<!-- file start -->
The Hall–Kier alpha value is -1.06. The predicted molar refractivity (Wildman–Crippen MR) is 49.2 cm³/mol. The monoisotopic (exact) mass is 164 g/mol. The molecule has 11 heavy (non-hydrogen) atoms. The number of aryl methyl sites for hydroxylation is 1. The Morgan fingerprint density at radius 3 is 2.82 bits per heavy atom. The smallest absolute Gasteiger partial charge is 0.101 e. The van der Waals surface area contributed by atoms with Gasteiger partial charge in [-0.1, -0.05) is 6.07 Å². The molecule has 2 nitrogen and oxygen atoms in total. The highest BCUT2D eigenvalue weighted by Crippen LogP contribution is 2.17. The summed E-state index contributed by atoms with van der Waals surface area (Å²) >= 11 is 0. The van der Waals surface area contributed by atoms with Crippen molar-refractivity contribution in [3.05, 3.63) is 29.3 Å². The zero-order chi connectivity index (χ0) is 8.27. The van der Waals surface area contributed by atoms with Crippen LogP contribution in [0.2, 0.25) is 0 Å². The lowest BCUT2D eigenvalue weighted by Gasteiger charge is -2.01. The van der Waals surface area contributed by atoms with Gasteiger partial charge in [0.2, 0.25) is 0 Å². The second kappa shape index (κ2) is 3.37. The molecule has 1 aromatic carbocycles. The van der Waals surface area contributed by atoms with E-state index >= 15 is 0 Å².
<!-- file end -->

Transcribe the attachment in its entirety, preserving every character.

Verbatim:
The Hall–Kier alpha value is -1.06. The predicted molar refractivity (Wildman–Crippen MR) is 49.2 cm³/mol. The monoisotopic (exact) mass is 164 g/mol. The molecule has 11 heavy (non-hydrogen) atoms. The number of aryl methyl sites for hydroxylation is 1. The Morgan fingerprint density at radius 3 is 2.82 bits per heavy atom. The smallest absolute Gasteiger partial charge is 0.101 e. The van der Waals surface area contributed by atoms with Gasteiger partial charge in [-0.1, -0.05) is 6.07 Å². The molecule has 2 nitrogen and oxygen atoms in total. The highest BCUT2D eigenvalue weighted by Crippen LogP contribution is 2.17. The summed E-state index contributed by atoms with van der Waals surface area (Å²) >= 11 is 0. The van der Waals surface area contributed by atoms with Crippen molar-refractivity contribution in [3.05, 3.63) is 29.3 Å². The zero-order chi connectivity index (χ0) is 8.27. The van der Waals surface area contributed by atoms with Crippen LogP contribution in [0.2, 0.25) is 0 Å². The lowest BCUT2D eigenvalue weighted by Gasteiger charge is -2.01. The van der Waals surface area contributed by atoms with Gasteiger partial charge in [0.2, 0.25) is 0 Å². The second kappa shape index (κ2) is 3.37. The molecule has 1 aromatic carbocycles. The van der Waals surface area contributed by atoms with E-state index >= 15 is 0 Å².